The name on the card Artie had given me was Michael Knight. I had figured he’d be a guy a lot like Artie, but he wasn’t really. We played phone tag for about two weeks and then one day his secretary caught me at home and told me Mister Knight was on the line–after which she put me on hold for a few minutes. When he did come on he sounded incredibly uncomfortable that I didn’t have a last name.
I was even more uncomfortable with the deal he wanted to make, in which he would put up seed money for us to produce an album which he would then essentially own. He would then shop the product around to different labels. When I pushed him on the details, eventually his strategy came out–make a band big in the “underground” music scene, and then when the big labels start to show interest, auction them off to the highest bidder. I was cringing when I asked, “Is this what a music publisher does?”
He went on to describe other benefits he could provide, like contract negotiating and in-house producers, while I was thinking: isn’t that what a manager is supposed to do? I’d already heard more than enough but I let him go on until the clock read 6:15. “Look, I have a rehearsal to get to.”
“That’s fine, my boy. Send your demo tape around to me and I’ll send you a contract.”
My boy. Jeezus. Downstairs Bart was waiting in a no parking zone, leaning on the horn. “Oversleep?” he said as I slid into the passenger seat.
“Nah, talking to some dickhead on the phone.” I recounted the conversation.
“Shit, this is the guy Artie pawned us off to?”
“Let’s talk about it later. If we’re going to talk business, let’s have everyone here.”
“Like Ziggy’ll give a shit.” Bart said and then put a hand over his mouth mockingly. “Oh, I’m sorry, that was an uncharitable thing for me to say.”
Ziggy often acted blasé or disinterested over business concerns, but technically, I had all the control and decision-making power, so why should he get involved, right? I shrugged.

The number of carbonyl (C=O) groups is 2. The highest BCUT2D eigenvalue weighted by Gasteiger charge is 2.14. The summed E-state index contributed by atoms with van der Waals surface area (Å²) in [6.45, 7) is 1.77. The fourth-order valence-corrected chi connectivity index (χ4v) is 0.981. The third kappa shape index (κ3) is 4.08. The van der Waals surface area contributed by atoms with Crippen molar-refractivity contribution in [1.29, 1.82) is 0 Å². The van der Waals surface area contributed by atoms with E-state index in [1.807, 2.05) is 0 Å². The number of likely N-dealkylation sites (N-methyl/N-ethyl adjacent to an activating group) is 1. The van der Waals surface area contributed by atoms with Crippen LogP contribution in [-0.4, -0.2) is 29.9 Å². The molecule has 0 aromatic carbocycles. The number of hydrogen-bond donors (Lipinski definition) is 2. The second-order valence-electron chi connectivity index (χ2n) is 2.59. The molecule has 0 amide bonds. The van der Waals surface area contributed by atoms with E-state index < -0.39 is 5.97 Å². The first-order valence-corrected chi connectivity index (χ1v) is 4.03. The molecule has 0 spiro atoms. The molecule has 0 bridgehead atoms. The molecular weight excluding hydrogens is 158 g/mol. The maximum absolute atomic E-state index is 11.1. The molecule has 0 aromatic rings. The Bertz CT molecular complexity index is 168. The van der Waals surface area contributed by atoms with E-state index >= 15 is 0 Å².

A few blocks later we picked Ziggy up and I started the story over again of Michael Knight and his “my boy” attitude. “Anyway,” I finished, “the guy sounds like a dickhead and I don’t think I want his money.”
“Sheez.” Ziggy said.
“Damn straight,” Bart pounded on the steering wheel for effect. “But what do we do now?”
“Why not do exactly what he was gonna do?” Ziggy sat forward and hung on the back of my seat, and I was a little surprised to hear him speak. “Cut a record with an independent label and become college rock legends. Bank on that infamy to major label stardom.”
I was about to object, like where were we going to get the money and how were we going to promote the thing and so on… but we were pulling into the parking lot by the rehearsal studio and I wanted to be playing rather than talking business. “Why the hell not,” I said as Bart jerked the car to a stop. “What the fuck.”
“Awright!” Ziggy jumped out of the car. “Let’s get cracking boys, my public awaits.”
Bart and I went about the business of getting our guitars out of the car and locking it up. When we walked into the studio, Ziggy was already standing in front of the center mic waiting for us.
Sometimes it helps to have someone in on the planning who isn’t given to overthinking.
Er, yeah. Although I’ve learned the hard way Zig’s always got a lot more going on in his head than he lets on.